Hidden in omnibus spending bill is provision to rename San Francisco Federal Building after Speaker Pelosi

The American people have a long tradition of honoring prominent figures in our nation’s history who’ve made noteworthy achievements or contributions to society, including politicians, though usually after they have long since retired and/or passed away.

A rather significant exception to that general rule was just made, however, as it has been revealed that outgoing House Speaker Nancy Pelosi (D-CA) is set to be honored with a federal building being renamed after her, the Western Journal reported.

That is a departure from the norm in that Pelosi obviously hasn’t passed away yet, and though she is about to relinquish the Speaker’s gavel in January, she hasn’t even actually retired from Congress yet.

Well, look at what we found here …

The news about a federal building being renamed in Speaker Pelosi’s honor was first revealed this week by Rep. Dan Bishop (R-NC), who along with his team set about sifting through the 4,155-page omnibus spending bill for some of the “most egregious provisions” it contained.

According to the Western Journal, Bishop found on page 610 of the bill a provision that states: “The Federal building located at 90 7th Street in San Francisco, California, shall be known and designated as the ‘Speaker Nancy Pelosi Federal Building.'”

That find, in conjunction with the discovery elsewhere in the bill of funding for two programs named after Sen. Patrick Leahy (D-VT), who is also still alive and currently serving his eighth term in the Senate, led Bishop to remark, “Swamp gonna Swamp.”

The soon-to-be renamed federal building

According to the General Services Administration, the building referenced in the omnibus bill that will be renamed after Speaker Pelosi is currently known only as the San Francisco Federal Building.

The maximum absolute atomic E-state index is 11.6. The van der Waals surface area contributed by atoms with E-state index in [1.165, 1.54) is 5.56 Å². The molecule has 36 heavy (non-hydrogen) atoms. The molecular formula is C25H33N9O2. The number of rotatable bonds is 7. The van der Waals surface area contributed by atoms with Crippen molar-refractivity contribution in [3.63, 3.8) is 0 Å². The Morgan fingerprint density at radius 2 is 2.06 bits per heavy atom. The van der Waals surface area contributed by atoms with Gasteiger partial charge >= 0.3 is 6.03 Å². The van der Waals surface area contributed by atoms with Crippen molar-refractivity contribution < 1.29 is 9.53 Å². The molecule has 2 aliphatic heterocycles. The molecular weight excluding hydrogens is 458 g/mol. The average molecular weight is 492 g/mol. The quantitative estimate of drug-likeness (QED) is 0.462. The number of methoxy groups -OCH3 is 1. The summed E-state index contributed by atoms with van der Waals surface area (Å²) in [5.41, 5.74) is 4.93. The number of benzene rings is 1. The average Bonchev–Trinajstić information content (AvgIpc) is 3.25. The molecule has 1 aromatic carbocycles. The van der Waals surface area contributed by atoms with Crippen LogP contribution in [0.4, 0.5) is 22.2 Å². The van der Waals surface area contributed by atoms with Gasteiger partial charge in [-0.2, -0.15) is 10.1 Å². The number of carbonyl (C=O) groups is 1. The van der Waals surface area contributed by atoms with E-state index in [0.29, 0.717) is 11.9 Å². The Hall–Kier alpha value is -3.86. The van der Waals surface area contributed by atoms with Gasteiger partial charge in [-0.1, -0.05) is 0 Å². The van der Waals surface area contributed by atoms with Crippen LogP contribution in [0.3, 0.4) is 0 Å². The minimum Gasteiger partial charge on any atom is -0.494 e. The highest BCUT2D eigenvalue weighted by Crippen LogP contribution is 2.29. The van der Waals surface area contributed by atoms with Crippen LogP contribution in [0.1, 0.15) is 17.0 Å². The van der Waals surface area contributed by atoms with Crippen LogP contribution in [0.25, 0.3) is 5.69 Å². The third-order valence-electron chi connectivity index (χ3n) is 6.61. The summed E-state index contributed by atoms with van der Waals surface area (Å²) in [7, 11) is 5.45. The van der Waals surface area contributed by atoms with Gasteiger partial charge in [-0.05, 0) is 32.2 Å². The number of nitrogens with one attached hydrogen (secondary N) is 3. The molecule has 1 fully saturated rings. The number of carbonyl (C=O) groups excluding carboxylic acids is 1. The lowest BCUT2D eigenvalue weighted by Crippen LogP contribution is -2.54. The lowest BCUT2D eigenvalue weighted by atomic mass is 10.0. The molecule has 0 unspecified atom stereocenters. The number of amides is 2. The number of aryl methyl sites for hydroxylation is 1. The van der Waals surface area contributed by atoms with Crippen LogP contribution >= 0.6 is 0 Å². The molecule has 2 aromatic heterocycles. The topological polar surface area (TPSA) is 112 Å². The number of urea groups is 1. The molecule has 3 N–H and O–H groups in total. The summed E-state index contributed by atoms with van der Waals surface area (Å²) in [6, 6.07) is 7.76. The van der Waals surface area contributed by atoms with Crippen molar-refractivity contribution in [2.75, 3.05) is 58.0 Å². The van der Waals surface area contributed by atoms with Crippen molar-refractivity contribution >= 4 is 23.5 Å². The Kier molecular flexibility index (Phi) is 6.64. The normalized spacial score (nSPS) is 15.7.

The 18-story structure built in 2007 hosts Pelosi’s home district office, as well as office space for the U.S. Department of Agriculture, Health and Human Services, Labor Department, the Social Security Administration, and the Department of Transportation.

The building also features a couple of eateries, a child care center, a fitness center, and a health unit.

It shouldn’t be like this

To be sure, though most readers may hate to admit it, the Western Journal noted that Pelosi, by virtue of being the first woman to serve as Speaker of the House, has earned a spot in the annals of our nation as a figure of “historical significance.”

And, as evidenced by Bishop’s highlighting of the programs named after Sen. Leahy — and there are likely countless other examples — Pelosi will not be the first prominent politician to be honored prior to retirement or death.

That said, it does seem a bit swampy and unseemly, not to mention arrogantly egotistical and narcissistic, for Pelosi to make one of her final acts as Speaker be shepherding through Congress a bill that contains a provision that specifically honors her while she is still serving in office.

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